When it comes to the Toronto Maple Leafs, one of the first things often mentioned is money.

The team is, after all, the most valuable franchise in the league. With that in mind, it is always expected that they use that kind of financial power to the best of their abilities to put themselves ahead of other teams in the league.

And due to that, Brian Burke’s stance on cap circumventing contracts (the fact that he won’t do them) is pissing a lot of fans off.

Let’s look at it.

From the start, Brian Burke’s comments have always been that he won’t sign players to long contracts that circumvent the current salary cap and CBA by front loading long term deals and having the actual paid salary trickle down to the point where players are being paid around the $1million mark by the time they are barely or unable to play in the league.

As he said last summer after losing out on Brad Richards, “These deals that are front-loaded and have small amounts at the back end, in my opinion, are designed to circumvent the salary cap.”

“I won’t do them, I never have, I’m not going to,” he said. “That’s not a contract structure we’re interested in.”

Now Brian Burke has never signed a deal beyond five years, according to him, but term is not the issue.

As he says in this interview with the Globe back in 2010: “The term isn—t the issue. Mike Richards— deal and Rick DiPietro—s deal — there—s no issue there. There—s no back diving, there—s no cap saving and they—re guys that can be reasonably expected to play until that point in time.”

So now we’re very clear on his specific issues. He has a direct problem with contracts that sink to low cap hits and add years to them when the player clearly won’t play just to bring down the average cap hit.

Call it morally right, call it stupid, call it whatever you want. But costing the Leafs? Let’s take a deeper look.

By my count, here are the players who have signed these contracts that Burke is against since he has been GM of the Toronto Maple Leafs:

2009 – Marian Hossa
2010 – Ilya Kovalchuk
2011 – Ilya Bryzgalov, Brad Richards, Christian Ehrhoff
2012 – Ryan Suter, Zach Parise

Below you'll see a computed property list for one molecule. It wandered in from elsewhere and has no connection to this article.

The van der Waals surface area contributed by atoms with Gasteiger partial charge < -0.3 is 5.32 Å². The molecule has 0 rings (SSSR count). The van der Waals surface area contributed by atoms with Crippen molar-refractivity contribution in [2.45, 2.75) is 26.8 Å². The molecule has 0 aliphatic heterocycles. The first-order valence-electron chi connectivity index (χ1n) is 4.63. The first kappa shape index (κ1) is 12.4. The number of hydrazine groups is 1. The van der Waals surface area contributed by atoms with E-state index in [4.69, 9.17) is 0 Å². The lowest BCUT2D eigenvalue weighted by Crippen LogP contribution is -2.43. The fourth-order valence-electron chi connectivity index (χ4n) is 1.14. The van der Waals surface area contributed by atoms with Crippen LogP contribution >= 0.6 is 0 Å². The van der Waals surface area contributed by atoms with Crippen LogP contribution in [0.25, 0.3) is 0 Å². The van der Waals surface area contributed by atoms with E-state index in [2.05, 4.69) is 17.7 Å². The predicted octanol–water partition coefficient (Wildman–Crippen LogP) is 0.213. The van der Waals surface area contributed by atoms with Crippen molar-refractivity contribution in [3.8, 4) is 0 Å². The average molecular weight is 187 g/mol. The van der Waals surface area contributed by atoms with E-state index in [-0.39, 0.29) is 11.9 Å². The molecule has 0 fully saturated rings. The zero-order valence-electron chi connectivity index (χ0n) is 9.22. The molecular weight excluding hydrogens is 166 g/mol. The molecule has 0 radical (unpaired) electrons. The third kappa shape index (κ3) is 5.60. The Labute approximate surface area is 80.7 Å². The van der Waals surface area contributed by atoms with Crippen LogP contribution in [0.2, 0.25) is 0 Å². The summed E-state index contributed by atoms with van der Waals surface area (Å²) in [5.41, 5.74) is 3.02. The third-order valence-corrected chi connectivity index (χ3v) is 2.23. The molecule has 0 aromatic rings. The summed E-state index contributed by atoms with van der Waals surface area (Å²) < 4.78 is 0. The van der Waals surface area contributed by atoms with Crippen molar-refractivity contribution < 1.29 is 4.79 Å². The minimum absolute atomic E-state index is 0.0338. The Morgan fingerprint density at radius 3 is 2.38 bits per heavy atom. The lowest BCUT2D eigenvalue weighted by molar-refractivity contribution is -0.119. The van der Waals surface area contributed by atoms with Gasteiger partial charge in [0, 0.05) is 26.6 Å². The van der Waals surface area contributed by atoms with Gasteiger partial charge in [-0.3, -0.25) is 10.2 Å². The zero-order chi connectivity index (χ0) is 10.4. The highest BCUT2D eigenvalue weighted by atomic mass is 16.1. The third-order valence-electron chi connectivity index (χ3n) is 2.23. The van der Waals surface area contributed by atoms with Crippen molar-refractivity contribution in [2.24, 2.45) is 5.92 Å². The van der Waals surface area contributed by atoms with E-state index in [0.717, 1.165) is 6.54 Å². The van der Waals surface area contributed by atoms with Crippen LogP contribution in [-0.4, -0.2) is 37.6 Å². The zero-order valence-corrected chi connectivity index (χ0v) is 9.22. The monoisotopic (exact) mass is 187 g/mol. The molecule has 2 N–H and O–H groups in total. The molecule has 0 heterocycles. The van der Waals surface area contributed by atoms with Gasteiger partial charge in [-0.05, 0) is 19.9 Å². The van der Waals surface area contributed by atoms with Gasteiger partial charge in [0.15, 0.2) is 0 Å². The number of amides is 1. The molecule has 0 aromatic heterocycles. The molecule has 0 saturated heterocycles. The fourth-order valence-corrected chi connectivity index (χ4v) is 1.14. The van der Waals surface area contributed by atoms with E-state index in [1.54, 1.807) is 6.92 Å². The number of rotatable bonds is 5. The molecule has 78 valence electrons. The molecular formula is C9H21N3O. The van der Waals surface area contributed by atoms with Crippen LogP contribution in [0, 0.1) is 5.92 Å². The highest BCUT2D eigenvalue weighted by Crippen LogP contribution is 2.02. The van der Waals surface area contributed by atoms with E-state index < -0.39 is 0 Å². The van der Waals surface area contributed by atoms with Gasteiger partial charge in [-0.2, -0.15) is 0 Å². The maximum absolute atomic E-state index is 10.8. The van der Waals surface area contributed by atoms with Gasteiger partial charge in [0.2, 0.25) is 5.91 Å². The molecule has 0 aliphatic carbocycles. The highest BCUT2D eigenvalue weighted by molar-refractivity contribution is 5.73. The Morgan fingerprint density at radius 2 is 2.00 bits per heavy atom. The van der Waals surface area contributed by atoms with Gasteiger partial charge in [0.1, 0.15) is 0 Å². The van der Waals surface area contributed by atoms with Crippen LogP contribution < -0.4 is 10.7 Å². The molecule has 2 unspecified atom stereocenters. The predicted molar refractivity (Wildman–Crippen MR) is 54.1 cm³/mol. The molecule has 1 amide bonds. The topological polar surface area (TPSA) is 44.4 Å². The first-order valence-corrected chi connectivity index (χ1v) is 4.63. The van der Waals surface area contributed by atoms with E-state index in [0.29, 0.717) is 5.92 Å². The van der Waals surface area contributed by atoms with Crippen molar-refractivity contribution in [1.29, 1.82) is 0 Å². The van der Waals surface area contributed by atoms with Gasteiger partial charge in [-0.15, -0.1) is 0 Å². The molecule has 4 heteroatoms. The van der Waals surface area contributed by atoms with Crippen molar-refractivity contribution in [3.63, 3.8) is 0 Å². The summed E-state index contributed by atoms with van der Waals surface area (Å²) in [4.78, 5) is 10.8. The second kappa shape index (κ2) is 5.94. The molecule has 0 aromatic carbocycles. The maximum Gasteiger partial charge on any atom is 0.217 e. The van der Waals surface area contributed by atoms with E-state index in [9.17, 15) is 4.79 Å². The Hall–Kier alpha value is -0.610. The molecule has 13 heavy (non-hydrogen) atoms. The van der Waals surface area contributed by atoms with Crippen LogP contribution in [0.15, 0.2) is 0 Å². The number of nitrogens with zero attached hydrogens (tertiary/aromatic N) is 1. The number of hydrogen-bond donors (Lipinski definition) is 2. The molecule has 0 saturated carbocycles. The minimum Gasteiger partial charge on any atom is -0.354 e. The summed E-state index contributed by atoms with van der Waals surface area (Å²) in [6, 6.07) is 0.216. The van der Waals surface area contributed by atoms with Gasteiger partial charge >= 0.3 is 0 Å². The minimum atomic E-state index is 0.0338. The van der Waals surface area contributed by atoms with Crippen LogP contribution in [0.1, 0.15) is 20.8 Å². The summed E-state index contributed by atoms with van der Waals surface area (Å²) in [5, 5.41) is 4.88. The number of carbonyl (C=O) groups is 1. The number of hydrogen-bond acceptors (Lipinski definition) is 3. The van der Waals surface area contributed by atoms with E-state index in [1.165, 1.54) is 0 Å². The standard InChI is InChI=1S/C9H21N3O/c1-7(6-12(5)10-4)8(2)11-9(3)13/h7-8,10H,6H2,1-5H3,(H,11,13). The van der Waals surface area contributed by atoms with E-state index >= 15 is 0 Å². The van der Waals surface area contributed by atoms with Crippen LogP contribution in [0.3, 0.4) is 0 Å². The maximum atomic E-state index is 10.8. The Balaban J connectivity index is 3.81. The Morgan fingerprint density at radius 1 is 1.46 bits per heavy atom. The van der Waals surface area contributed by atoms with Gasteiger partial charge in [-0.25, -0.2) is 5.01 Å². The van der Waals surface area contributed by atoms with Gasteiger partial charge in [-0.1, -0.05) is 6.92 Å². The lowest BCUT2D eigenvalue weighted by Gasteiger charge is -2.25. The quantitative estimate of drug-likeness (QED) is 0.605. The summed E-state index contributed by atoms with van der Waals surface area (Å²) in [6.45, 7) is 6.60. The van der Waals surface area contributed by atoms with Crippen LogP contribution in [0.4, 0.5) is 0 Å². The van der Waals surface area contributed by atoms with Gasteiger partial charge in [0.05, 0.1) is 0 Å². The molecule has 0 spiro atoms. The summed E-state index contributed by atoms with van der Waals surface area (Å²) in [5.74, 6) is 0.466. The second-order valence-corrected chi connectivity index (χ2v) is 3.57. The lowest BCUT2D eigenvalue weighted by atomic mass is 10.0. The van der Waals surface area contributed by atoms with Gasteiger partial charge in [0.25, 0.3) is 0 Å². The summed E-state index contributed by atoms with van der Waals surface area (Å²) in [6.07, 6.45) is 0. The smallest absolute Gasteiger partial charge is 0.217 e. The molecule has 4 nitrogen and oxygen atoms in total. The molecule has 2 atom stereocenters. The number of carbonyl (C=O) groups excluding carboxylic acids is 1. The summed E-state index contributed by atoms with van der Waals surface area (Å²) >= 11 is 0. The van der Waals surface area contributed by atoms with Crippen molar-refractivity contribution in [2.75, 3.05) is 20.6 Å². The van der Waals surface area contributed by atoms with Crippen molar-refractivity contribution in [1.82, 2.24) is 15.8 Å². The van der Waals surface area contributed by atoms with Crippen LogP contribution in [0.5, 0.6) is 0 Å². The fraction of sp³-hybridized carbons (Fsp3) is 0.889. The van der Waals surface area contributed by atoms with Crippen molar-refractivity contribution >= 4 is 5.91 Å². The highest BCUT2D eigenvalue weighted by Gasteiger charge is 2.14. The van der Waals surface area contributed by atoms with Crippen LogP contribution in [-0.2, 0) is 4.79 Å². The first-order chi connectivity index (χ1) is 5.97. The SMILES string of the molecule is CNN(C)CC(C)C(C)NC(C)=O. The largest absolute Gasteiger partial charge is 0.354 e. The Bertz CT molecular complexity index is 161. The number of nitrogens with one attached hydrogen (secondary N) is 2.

There were other big contracts signed over the years such as Marian Gaborik’s five-year, $37.5million deal. However, that is not the type of cap circumventing deal Burke is against.

Marian Hossa

Marian Hossa’s is. So he’s the first player we’ll look at that Burke “missed out on” due to his way of operating business.

The two years prior to signing his 12 year, $63.3million deal with Chicago, Hossa went to the Stanley Cup Final in back-to-back seasons with the Pittsburgh Penguins and then the Detroit Red Wings. For that one year he was with Detroit, he turned down what was believed to be a seven-year, $50million offer from the Penguins and some sort of deal from Edmonton that would have paid him a reported $9million a season. After losing in the Finals again with Detroit, he opted to sign with another team that was clearly a Cup contender in Chicago and then he finally won his championship the season after.

Based on all of that, I think there’s a better chance I could argue Hossa wouldn’t sign with Toronto for all the money in the world compared to, “All Burke has to do is start signing these stars to big cap circumventing deals.” Clearly, he was looking for a place to win a championship, not a team that was in transition – or rather, let’s just call it what it is, rebuilding – and hadn’t made the playoffs since before the lockout. He rejected $9million per year from Edmonton, how much more could Burke realistically offer him if he didn’t have his long-term contract morals?

Ilya Kovalchuk

The next summer Ilya Kovalchuk became a $100 million man after signing for that amount over 15 years.

After spending over seven years on a terrible Thrashers team amounting to four whole playoff games, why on earth would Kovalchuk sign with the Leafs and go right back to where he started? Especially after being traded to a team that actually went to the playoffs that year and was offering him $100million.

Further to the point, he already got a taste of the town, team and management since he was acquired by the Devils before hitting free agency and clearly liked it enough to resign. So, the Devils had a huge leg up and still had to sign him to a 15 year, $100million deal. What would the Leafs have to offer? $150million? $200million? Where do we stop?